Adding Robots to America’s Manufacturing

Adding Robots to America’s Manufacturing

My 8-year-old son and 6-year-old daughter love when I tell them about new tech. And they’re not shy about pinning me down for information about when they’re going to experience the new technologies that I tell them about.

“When are we going to get a food-making 3-D printer?” my son asked recently after I showed him a video of the machine.

“Will we be able to go to school in a self-driving car?” both kids demanded after hearing about the self-driving cars running around Pittsburgh.

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However, the technology that most interests them is the one that many “grown-ups” fear the most…

“Grown-ups” often see robots as a growing threat, whether we’re talking about our safety or just our jobs. I’m sure you’ve seen commentaries that claim robots are going to destroy everything.

First, they’ll take our jobs, leaving us with nothing to do, which leads to mass unemployment and poverty for the people being replaced.

Second, robots will destroy our work ethic because they will do so much of our work — particularly in terms of handling dull, repetitive and physically demanding work.

Third, robots and the technology that underpins them — artificial intelligence and machine language — are going to create a world of unmanageable complexity, which is going to cause incredible damage.

However, most people under 30 don’t look at the world like this. Digital technology has been with them since they were born. Their world is populated with computers, cellphones, tablets, streaming music and movies. Seeing technological change unfold year after year is the only way they’ve experienced the world.

And this makes younger people eager to adopt new technologies such as 3-D printing, self-driving cars and robots.

Adding Robots to America’s Manufacturing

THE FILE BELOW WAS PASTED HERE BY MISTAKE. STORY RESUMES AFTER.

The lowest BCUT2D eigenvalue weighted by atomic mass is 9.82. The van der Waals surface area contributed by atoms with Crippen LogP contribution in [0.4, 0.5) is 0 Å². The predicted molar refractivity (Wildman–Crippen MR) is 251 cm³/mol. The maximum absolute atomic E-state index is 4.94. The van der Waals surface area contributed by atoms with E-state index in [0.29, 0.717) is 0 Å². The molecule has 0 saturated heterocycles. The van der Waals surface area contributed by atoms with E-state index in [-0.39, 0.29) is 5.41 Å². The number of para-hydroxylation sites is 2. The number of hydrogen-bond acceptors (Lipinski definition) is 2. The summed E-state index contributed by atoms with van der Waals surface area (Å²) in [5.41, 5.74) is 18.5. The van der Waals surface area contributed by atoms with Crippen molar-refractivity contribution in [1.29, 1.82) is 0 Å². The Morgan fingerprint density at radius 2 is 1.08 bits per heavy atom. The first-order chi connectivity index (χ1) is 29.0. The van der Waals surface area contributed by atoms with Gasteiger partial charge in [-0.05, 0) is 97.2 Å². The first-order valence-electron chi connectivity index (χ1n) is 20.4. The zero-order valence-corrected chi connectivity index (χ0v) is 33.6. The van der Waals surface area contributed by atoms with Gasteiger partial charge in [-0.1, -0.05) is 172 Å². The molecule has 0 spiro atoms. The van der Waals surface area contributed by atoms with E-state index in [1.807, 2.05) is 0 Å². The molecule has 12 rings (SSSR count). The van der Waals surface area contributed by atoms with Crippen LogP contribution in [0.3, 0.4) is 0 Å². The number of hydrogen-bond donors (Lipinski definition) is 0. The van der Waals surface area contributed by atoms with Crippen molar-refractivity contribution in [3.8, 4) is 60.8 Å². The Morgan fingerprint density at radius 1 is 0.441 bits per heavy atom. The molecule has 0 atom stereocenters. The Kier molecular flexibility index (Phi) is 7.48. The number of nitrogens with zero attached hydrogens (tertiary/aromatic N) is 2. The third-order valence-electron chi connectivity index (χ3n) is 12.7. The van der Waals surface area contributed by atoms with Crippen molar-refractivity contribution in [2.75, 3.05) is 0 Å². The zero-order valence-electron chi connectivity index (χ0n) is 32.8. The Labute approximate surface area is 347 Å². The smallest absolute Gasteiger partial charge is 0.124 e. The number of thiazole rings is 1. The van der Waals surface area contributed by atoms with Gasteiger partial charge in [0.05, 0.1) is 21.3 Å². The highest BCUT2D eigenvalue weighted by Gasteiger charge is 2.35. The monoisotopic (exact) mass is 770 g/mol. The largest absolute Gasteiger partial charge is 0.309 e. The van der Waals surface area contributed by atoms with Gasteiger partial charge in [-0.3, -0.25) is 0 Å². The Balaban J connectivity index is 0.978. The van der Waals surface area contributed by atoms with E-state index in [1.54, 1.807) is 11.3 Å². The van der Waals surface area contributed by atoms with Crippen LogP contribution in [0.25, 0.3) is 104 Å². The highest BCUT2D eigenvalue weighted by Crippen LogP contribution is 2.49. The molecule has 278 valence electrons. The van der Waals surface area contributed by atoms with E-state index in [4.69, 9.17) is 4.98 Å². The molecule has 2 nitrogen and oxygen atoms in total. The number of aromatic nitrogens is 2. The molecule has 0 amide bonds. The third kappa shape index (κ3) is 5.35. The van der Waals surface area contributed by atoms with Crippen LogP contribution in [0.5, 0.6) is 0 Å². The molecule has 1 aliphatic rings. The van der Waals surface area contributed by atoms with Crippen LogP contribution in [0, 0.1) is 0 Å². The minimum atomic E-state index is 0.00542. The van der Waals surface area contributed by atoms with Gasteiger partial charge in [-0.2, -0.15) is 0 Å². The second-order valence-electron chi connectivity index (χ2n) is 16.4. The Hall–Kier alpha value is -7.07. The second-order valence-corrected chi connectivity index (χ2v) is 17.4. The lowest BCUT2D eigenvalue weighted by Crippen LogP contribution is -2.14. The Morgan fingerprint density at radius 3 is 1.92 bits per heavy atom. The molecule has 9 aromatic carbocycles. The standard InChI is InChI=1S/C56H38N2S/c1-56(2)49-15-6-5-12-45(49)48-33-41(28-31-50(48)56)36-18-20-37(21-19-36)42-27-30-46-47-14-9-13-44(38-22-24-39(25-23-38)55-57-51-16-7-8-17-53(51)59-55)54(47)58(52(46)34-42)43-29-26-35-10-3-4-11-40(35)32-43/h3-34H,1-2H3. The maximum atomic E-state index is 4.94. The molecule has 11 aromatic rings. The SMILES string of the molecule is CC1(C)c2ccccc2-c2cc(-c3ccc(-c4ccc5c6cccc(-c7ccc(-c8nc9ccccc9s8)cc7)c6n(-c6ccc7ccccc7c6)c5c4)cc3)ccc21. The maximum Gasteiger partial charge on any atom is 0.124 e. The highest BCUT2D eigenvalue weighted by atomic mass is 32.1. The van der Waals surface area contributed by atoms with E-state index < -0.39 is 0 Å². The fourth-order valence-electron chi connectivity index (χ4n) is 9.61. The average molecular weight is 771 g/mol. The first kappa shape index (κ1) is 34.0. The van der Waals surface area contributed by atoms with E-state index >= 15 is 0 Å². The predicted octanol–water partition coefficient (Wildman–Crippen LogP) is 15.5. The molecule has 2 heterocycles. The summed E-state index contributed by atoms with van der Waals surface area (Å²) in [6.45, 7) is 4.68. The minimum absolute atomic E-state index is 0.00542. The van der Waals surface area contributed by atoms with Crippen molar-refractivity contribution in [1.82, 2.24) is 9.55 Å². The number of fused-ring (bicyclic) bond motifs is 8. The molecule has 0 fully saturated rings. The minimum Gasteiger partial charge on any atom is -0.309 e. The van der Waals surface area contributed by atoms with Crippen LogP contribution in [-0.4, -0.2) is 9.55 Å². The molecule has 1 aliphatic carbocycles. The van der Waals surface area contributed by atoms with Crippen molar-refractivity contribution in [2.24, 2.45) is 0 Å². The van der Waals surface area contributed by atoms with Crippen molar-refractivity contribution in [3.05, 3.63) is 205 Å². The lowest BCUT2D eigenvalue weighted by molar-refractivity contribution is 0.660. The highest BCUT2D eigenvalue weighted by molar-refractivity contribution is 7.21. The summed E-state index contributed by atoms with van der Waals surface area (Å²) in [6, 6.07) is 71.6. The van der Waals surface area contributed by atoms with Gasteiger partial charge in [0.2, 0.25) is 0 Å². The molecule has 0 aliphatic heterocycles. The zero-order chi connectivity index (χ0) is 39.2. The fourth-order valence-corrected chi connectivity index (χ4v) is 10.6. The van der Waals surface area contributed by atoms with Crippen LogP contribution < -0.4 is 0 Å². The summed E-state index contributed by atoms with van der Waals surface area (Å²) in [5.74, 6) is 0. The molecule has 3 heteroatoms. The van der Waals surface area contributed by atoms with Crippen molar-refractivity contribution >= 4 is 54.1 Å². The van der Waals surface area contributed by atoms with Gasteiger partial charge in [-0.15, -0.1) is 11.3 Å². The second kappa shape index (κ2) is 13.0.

Now, it’s easy to dismiss young people as being inexperienced and naïve. They are supposedly failing to see the impact these technological advancements will have on the world.

However, if you look at how quickly all of us — including us “grown-ups” — have adopted once-dismissed habits of young people — Facebook, texting, using an app like Google Maps or Waze to navigate to places, or Google to search for information — it tells you that following what young people are doing gives you a heads-up as to what technologies are going to be successfully adopted.

Right now, companies around the world are implementing technologies to benefit from what I believe is going to be the most valuable technology trend ever: the Internet of Things (IoT).

And robots are one of the fastest-growing subsectors of this IoT revolution.

Companies in the U.S. and Canada ordered a total of 14,583 robots with a value of $817 million during the first half of 2016, according to the Association for Advancing Automation. That’s a new record, surpassing the old record set in the same period last year.

Looking within these numbers, we see that the automotive industry increased its robot purchases by 14%, and the food and consumer industry expanded its purchases by 41%.

Projections from Boston Consulting Group show no slowdown coming in spending on robots by industry, with companies expected to grow spending by 122% to $24 billion annually by 2025.

Profiting From the Future

I believe the robotics subtrend of the IoT revolution is going to generate massive stock market winners … just like Microsoft and Intel benefited from the PC business, Google from Internet search and Apple from mobile computing.

There’s a mega technological revolution unfolding right now thanks to the IoT. One of the most important elements of this revolution are robots, which are being used in factories to make everything from cars to planes to packaged food.

Robots are going to become even more important as spending on this technology ramps up over the next 10 years.

I continue to look for great opportunities in individual companies to take advantage of the surge in demand for robots for the readers of my Profits Unlimited newsletter. However, you can get broad exposure to this technology by buying into two exchange-traded funds (ETFs).

The Industrial Select Sector SPDR ETF (NYSE Arca: XLI), which I originally recommended on March 3, will give you exposure to companies that benefit from robots. And the VanEck Vectors Semiconductor ETF (NYSE Arca: SMH) will get you into the electronics that go inside of robots.

Photo by PeteLinforth (Pixabay)


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